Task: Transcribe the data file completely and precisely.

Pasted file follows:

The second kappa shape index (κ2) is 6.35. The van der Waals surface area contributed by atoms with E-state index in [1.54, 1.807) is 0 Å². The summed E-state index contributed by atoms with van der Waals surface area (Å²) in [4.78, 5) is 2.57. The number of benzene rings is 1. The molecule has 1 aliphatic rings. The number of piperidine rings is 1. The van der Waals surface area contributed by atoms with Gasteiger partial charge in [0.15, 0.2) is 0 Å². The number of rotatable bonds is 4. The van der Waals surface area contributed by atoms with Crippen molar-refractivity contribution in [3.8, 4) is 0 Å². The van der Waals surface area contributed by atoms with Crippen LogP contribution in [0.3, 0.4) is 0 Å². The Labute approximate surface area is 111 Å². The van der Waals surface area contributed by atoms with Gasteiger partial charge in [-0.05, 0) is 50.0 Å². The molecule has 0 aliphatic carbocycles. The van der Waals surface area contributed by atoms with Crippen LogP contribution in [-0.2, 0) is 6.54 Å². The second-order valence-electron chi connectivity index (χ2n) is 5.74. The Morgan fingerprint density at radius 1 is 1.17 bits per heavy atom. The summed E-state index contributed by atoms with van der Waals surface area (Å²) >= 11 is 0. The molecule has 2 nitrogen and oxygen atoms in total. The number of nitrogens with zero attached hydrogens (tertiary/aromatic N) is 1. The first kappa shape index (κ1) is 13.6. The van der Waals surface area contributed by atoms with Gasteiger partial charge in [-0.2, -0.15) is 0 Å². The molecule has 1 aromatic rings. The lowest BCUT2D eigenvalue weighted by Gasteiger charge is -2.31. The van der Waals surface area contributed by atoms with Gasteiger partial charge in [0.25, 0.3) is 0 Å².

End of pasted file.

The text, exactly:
The second kappa shape index (κ2) is 6.35. The van der Waals surface area contributed by atoms with E-state index in [1.54, 1.807) is 0 Å². The summed E-state index contributed by atoms with van der Waals surface area (Å²) in [4.78, 5) is 2.57. The number of benzene rings is 1. The molecule has 1 aliphatic rings. The number of piperidine rings is 1. The van der Waals surface area contributed by atoms with Gasteiger partial charge in [0.15, 0.2) is 0 Å². The number of rotatable bonds is 4. The van der Waals surface area contributed by atoms with Crippen molar-refractivity contribution in [3.8, 4) is 0 Å². The van der Waals surface area contributed by atoms with Crippen LogP contribution in [0.3, 0.4) is 0 Å². The Labute approximate surface area is 111 Å². The van der Waals surface area contributed by atoms with Gasteiger partial charge in [-0.05, 0) is 50.0 Å². The molecule has 0 aliphatic carbocycles. The van der Waals surface area contributed by atoms with Crippen LogP contribution in [-0.2, 0) is 6.54 Å². The second-order valence-electron chi connectivity index (χ2n) is 5.74. The Morgan fingerprint density at radius 1 is 1.17 bits per heavy atom. The summed E-state index contributed by atoms with van der Waals surface area (Å²) >= 11 is 0. The molecule has 2 nitrogen and oxygen atoms in total. The number of nitrogens with zero attached hydrogens (tertiary/aromatic N) is 1. The first kappa shape index (κ1) is 13.6. The van der Waals surface area contributed by atoms with Gasteiger partial charge in [-0.2, -0.15) is 0 Å². The molecule has 1 aromatic rings. The lowest BCUT2D eigenvalue weighted by Gasteiger charge is -2.31. The van der Waals surface area contributed by atoms with Gasteiger partial charge in [0.25, 0.3) is 0 Å².